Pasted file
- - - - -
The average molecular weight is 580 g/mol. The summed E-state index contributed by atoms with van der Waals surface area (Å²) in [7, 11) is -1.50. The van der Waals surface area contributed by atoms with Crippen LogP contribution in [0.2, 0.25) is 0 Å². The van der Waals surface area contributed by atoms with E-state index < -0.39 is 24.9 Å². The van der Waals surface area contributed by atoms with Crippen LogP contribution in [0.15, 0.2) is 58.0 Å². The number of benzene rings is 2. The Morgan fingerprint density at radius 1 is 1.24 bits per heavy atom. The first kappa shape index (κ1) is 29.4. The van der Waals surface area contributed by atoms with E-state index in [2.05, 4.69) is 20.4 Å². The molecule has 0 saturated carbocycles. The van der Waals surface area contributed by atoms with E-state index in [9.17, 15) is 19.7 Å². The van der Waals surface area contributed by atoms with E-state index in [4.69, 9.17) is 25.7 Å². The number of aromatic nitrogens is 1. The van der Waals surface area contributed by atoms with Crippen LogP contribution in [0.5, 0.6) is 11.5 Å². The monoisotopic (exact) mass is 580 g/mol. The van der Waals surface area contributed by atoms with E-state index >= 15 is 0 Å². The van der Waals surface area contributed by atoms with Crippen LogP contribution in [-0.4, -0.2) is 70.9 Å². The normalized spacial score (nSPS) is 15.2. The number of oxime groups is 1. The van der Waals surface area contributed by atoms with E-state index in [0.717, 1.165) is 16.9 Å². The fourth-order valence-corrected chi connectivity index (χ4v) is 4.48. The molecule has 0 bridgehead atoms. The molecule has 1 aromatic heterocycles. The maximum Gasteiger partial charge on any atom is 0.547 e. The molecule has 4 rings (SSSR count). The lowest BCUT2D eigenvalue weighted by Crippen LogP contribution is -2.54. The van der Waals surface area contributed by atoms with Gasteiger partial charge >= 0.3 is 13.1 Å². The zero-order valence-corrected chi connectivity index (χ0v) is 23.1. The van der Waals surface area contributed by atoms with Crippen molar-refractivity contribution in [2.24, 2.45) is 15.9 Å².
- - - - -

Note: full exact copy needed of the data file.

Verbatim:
The average molecular weight is 580 g/mol. The summed E-state index contributed by atoms with van der Waals surface area (Å²) in [7, 11) is -1.50. The van der Waals surface area contributed by atoms with Crippen LogP contribution in [0.2, 0.25) is 0 Å². The van der Waals surface area contributed by atoms with E-state index < -0.39 is 24.9 Å². The van der Waals surface area contributed by atoms with Crippen LogP contribution in [0.15, 0.2) is 58.0 Å². The number of benzene rings is 2. The Morgan fingerprint density at radius 1 is 1.24 bits per heavy atom. The first kappa shape index (κ1) is 29.4. The van der Waals surface area contributed by atoms with E-state index in [2.05, 4.69) is 20.4 Å². The molecule has 0 saturated carbocycles. The van der Waals surface area contributed by atoms with E-state index in [9.17, 15) is 19.7 Å². The van der Waals surface area contributed by atoms with E-state index in [4.69, 9.17) is 25.7 Å². The number of aromatic nitrogens is 1. The van der Waals surface area contributed by atoms with Crippen LogP contribution in [0.5, 0.6) is 11.5 Å². The monoisotopic (exact) mass is 580 g/mol. The van der Waals surface area contributed by atoms with E-state index >= 15 is 0 Å². The van der Waals surface area contributed by atoms with Crippen LogP contribution in [-0.4, -0.2) is 70.9 Å². The normalized spacial score (nSPS) is 15.2. The number of oxime groups is 1. The van der Waals surface area contributed by atoms with E-state index in [0.717, 1.165) is 16.9 Å². The fourth-order valence-corrected chi connectivity index (χ4v) is 4.48. The molecule has 0 bridgehead atoms. The molecule has 1 aromatic heterocycles. The maximum Gasteiger partial charge on any atom is 0.547 e. The molecule has 4 rings (SSSR count). The lowest BCUT2D eigenvalue weighted by Crippen LogP contribution is -2.54. The van der Waals surface area contributed by atoms with Gasteiger partial charge >= 0.3 is 13.1 Å². The zero-order valence-corrected chi connectivity index (χ0v) is 23.1. The van der Waals surface area contributed by atoms with Crippen molar-refractivity contribution in [2.24, 2.45) is 15.9 Å².